In 2003, U.S. President George W. Bush announced his administration would allocate an unprecedented $15 billion to PEPFAR, the President’s Emergency Plan for AIDS Relief in Africa, Asia and the Caribbean. The enormous sum was three times greater than the comparable AIDS assistance provided by the previous Clinton administration.
One might have thought that the world’s leading anti-AIDS activists would be thrilled, but not so. In an address to the 2006 International AIDS Conference in Toronto, Stephen Lewis, then serving as the UN special envoy on AIDS, denounced PEPFAR as an exercise in “incipient neo-colonialism” on the ground that the plan stipulated 33 per cent of all funding for preventing the spread of AIDS must be earmarked for abstinence and fidelity programs.
Lewis noted that PEPFAR has induced some African countries to change their AIDS preventions tactics. In an interview last year with Radio Netherlands, he deplored the decision of the Ugandan government to replace billboards advocating the greater use of condoms with signs advocating sexual abstinence outside of marriage. In Lewis’s opinion, this change in emphasis was an “absurd and idiotic” policy that has led to many additional HIV infections.
Lewis and a host of other like-minded critics of PEPFAR are dead wrong. The decision to emphasize the promotion of sexual abstinence outside of marriage as a means of combating the spread of AIDS in Africa was not a neo-colonial imposition of the United States, but an enormously successful initiative of the government of Uganda that occurred prior to adoption of the PEPFAR plan.
Edward C. Green, the director of the AIDS Prevention Research Project at Harvard University, has closely examined the results. In an article published in the April edition of the ecumenical journal First Things, he noted that there is a “wealth of peer-reviewed literature” showing there has been a substantial reduction in the prevalence of HIV infections in Uganda and that the critical factor in bringing about this life-saving achievement has not been “increased condom use, but reductions in the number of sexual partners.”
The same goes for several other countries and districts in Africa and Asia. Green sums up: “Many countries that have not seen declines in HIV have seen increases in condom use, but in every country worldwide in which HIV has declined, there have been increases in levels of faithfulness and usually abstinence as well.”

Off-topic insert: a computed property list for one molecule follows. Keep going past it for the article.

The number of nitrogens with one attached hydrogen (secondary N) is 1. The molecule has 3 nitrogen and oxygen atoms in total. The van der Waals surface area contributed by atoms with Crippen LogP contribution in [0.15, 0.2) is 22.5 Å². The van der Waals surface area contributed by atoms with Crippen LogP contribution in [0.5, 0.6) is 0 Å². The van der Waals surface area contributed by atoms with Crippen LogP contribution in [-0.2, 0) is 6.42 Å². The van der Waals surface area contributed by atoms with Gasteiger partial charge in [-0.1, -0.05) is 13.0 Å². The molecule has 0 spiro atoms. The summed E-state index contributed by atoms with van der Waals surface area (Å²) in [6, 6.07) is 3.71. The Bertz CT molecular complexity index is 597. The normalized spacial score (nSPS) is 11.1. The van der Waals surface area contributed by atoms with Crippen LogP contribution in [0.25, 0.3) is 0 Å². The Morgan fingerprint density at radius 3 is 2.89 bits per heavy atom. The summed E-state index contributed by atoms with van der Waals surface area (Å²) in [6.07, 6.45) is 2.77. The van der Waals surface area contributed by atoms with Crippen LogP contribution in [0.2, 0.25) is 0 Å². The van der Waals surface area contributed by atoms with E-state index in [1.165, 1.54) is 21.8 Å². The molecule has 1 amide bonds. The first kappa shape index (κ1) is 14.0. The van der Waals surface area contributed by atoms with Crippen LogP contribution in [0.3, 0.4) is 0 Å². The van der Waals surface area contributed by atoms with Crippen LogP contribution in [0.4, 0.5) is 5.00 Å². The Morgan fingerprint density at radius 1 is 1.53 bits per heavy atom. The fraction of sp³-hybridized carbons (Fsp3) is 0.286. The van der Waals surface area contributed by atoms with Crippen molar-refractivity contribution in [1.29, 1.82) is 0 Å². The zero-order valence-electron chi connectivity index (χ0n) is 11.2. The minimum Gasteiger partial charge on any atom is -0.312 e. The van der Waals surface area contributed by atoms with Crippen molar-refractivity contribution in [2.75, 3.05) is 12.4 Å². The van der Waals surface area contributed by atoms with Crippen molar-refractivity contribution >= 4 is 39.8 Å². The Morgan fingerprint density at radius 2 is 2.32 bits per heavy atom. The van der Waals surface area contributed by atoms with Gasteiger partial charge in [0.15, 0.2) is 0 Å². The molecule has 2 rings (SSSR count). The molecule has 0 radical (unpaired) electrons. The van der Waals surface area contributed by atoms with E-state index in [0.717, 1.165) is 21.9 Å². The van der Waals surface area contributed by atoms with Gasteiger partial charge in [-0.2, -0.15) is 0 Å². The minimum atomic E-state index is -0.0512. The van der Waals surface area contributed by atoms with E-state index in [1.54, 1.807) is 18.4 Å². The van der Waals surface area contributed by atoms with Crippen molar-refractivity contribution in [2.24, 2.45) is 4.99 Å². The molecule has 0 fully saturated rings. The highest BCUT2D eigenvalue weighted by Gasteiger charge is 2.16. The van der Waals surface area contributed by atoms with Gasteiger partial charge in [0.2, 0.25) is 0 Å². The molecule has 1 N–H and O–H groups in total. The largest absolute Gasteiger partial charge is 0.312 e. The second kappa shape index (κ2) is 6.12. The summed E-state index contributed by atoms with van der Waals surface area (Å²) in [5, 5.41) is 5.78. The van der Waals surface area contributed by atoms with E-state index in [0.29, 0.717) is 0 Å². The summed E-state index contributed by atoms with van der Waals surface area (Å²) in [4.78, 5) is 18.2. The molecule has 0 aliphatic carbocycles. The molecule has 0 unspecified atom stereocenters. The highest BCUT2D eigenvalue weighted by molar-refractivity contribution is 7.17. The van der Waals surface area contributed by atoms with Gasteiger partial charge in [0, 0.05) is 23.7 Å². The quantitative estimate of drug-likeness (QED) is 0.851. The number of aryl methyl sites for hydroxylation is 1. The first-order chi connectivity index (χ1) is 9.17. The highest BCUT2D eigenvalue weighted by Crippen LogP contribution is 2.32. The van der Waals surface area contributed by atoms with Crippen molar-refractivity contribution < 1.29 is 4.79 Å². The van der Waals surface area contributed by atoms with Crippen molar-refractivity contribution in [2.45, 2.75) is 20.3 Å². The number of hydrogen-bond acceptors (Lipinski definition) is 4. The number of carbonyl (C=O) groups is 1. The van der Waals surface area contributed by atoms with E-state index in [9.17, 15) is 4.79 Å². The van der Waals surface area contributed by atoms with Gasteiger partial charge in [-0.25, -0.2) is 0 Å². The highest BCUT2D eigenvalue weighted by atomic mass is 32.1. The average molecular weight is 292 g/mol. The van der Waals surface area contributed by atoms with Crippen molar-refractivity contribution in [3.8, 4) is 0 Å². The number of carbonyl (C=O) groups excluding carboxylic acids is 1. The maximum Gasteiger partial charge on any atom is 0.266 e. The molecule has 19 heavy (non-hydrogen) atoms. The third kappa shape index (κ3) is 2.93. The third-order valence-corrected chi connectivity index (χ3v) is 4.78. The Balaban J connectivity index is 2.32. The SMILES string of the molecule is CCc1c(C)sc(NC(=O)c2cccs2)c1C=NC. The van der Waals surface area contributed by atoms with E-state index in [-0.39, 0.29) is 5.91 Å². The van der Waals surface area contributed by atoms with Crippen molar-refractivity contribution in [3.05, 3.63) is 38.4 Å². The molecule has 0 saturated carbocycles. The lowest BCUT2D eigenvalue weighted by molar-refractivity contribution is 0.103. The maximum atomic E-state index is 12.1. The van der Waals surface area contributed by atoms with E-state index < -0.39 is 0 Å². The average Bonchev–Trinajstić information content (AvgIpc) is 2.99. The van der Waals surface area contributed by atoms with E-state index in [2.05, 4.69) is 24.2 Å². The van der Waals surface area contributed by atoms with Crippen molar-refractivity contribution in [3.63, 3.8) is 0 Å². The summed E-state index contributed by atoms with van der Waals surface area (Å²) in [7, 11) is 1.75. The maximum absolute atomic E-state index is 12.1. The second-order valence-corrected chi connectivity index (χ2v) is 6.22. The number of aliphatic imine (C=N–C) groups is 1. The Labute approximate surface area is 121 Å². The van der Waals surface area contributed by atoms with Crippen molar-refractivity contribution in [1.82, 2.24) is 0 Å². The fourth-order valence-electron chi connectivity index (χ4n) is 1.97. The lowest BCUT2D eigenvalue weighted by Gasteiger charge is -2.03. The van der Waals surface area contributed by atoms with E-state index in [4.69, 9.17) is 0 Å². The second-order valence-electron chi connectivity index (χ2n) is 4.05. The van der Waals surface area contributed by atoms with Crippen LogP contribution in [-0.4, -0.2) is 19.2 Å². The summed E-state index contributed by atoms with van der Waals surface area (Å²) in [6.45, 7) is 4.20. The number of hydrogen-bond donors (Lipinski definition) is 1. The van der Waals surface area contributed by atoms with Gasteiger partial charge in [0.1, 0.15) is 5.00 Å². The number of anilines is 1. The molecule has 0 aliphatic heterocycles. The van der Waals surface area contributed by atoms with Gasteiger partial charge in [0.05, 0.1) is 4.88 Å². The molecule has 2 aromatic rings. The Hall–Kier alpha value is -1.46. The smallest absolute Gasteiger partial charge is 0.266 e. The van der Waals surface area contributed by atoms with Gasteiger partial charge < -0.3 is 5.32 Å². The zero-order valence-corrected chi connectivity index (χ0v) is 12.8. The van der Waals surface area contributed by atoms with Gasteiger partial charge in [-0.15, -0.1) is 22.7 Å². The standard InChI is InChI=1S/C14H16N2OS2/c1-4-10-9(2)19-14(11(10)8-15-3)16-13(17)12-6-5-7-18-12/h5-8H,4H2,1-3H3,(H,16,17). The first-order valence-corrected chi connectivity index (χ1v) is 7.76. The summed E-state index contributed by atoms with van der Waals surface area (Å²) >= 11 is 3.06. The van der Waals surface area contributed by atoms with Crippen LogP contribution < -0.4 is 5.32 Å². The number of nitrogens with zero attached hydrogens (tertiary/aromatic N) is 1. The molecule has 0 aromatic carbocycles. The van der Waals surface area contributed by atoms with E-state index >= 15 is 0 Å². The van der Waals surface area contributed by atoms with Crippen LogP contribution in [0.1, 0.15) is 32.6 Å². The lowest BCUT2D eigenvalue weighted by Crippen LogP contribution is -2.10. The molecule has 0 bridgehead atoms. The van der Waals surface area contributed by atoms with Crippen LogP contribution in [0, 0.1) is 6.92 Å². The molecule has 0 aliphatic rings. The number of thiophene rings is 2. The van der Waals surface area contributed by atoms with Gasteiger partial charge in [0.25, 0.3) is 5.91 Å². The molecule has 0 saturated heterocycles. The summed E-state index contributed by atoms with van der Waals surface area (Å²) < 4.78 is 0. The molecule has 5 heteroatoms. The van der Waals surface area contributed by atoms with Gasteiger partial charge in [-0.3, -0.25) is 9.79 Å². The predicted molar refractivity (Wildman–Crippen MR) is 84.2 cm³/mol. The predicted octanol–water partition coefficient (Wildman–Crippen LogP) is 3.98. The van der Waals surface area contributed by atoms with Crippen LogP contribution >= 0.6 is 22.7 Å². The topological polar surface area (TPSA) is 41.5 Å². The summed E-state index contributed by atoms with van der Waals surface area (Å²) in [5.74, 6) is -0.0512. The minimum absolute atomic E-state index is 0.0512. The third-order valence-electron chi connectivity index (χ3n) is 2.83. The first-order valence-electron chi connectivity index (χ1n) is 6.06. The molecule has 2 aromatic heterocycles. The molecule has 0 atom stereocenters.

Like Lewis, Dr. James D. Shelton, a senior medical scientist with the U.S. Agency for International Development, used to advocate safer sex through the use of condoms. In an article, “Confessions of a Condom Lover,” that was published in The Lancet, one of the world’s leading medical journals, in December 2006, Shelton recalled: “My devotion to condoms spans nearly three decades. I have steadfastly helped my agency provide billions and helped develop new ones, including the female condom.”
In this same article, Shelton ruefully conceded that the condom-based focus on combating AIDS has failed. Citing evidence from several African countries, he contended that the key to containing the epidemic is reducing the number of sexual partners. He wrote: “Other prevention approaches also have merit, but they can be much more effective in conjunction with partner-limitation. Now, more than 20 years into HIV prevention, we have to get it right.”
That goes no less for Canada and the United States than the countries of Africa and Asia. In an article in the Journal of the British Medical Association in January, Dr. Stephen Genuis, a medical professor at the University of Alberta, stated: “In numerous large studies, concerted efforts to promote use of condoms have consistently failed to control rates of sexually transmitted infection – even in countries with advanced sex education programs such as Canada, Sweden and Switzerland. In my home province of Alberta, rates of chlamydia and gonorrhea have tripled since 1998 despite ubiquitous ‘safer sex’ education.”
Would parents, teachers and officials like Lewis please all take note: there is overwhelming scientific evidence to prove that condom-based sex education has failed. Adults and students alike should be told the truth: promoting sexual abstinence outside the bonds of marriage is a vital and proven means of curtailing the prevalence of HIV and other deadly, sexually transmitted infections.